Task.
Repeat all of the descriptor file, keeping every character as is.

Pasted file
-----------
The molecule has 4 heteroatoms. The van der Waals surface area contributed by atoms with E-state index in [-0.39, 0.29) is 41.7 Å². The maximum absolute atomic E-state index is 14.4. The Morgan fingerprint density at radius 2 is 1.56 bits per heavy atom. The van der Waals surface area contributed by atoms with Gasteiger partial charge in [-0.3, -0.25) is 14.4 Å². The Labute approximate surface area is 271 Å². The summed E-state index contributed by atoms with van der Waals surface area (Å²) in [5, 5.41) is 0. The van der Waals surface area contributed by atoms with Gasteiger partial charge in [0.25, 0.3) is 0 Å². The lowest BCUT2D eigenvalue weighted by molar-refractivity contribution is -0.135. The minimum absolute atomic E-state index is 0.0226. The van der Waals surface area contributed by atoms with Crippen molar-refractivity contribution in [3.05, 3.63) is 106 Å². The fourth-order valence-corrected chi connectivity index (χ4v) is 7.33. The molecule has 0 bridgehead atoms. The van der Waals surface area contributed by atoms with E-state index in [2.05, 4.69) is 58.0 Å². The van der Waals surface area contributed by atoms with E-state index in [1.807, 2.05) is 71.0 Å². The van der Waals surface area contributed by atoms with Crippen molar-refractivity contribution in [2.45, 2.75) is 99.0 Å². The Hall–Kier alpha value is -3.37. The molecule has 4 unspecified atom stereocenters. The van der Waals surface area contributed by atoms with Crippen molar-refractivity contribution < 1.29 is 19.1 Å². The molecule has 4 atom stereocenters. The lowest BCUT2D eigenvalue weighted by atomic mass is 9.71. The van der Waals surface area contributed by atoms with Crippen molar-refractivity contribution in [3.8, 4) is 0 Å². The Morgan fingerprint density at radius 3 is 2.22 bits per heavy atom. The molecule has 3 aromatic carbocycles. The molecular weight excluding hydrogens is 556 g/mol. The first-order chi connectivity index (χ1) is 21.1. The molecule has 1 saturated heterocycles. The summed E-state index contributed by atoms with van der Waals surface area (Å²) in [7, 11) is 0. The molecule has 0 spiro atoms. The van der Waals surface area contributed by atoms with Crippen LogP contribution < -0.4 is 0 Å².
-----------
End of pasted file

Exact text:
The molecule has 4 heteroatoms. The van der Waals surface area contributed by atoms with E-state index in [-0.39, 0.29) is 41.7 Å². The maximum absolute atomic E-state index is 14.4. The Morgan fingerprint density at radius 2 is 1.56 bits per heavy atom. The van der Waals surface area contributed by atoms with Gasteiger partial charge in [-0.3, -0.25) is 14.4 Å². The Labute approximate surface area is 271 Å². The summed E-state index contributed by atoms with van der Waals surface area (Å²) in [5, 5.41) is 0. The van der Waals surface area contributed by atoms with Gasteiger partial charge in [0.25, 0.3) is 0 Å². The lowest BCUT2D eigenvalue weighted by molar-refractivity contribution is -0.135. The minimum absolute atomic E-state index is 0.0226. The van der Waals surface area contributed by atoms with Crippen molar-refractivity contribution in [3.05, 3.63) is 106 Å². The fourth-order valence-corrected chi connectivity index (χ4v) is 7.33. The molecule has 0 bridgehead atoms. The van der Waals surface area contributed by atoms with E-state index in [2.05, 4.69) is 58.0 Å². The van der Waals surface area contributed by atoms with E-state index in [1.807, 2.05) is 71.0 Å². The van der Waals surface area contributed by atoms with Crippen molar-refractivity contribution in [2.45, 2.75) is 99.0 Å². The Hall–Kier alpha value is -3.37. The molecule has 4 unspecified atom stereocenters. The van der Waals surface area contributed by atoms with Crippen molar-refractivity contribution < 1.29 is 19.1 Å². The molecule has 4 atom stereocenters. The lowest BCUT2D eigenvalue weighted by atomic mass is 9.71. The van der Waals surface area contributed by atoms with Crippen molar-refractivity contribution in [3.8, 4) is 0 Å². The Morgan fingerprint density at radius 3 is 2.22 bits per heavy atom. The molecule has 3 aromatic carbocycles. The molecular weight excluding hydrogens is 556 g/mol. The first-order chi connectivity index (χ1) is 21.1. The molecule has 1 saturated heterocycles. The summed E-state index contributed by atoms with van der Waals surface area (Å²) in [7, 11) is 0. The molecule has 0 spiro atoms. The van der Waals surface area contributed by atoms with Crippen LogP contribution < -0.4 is 0 Å².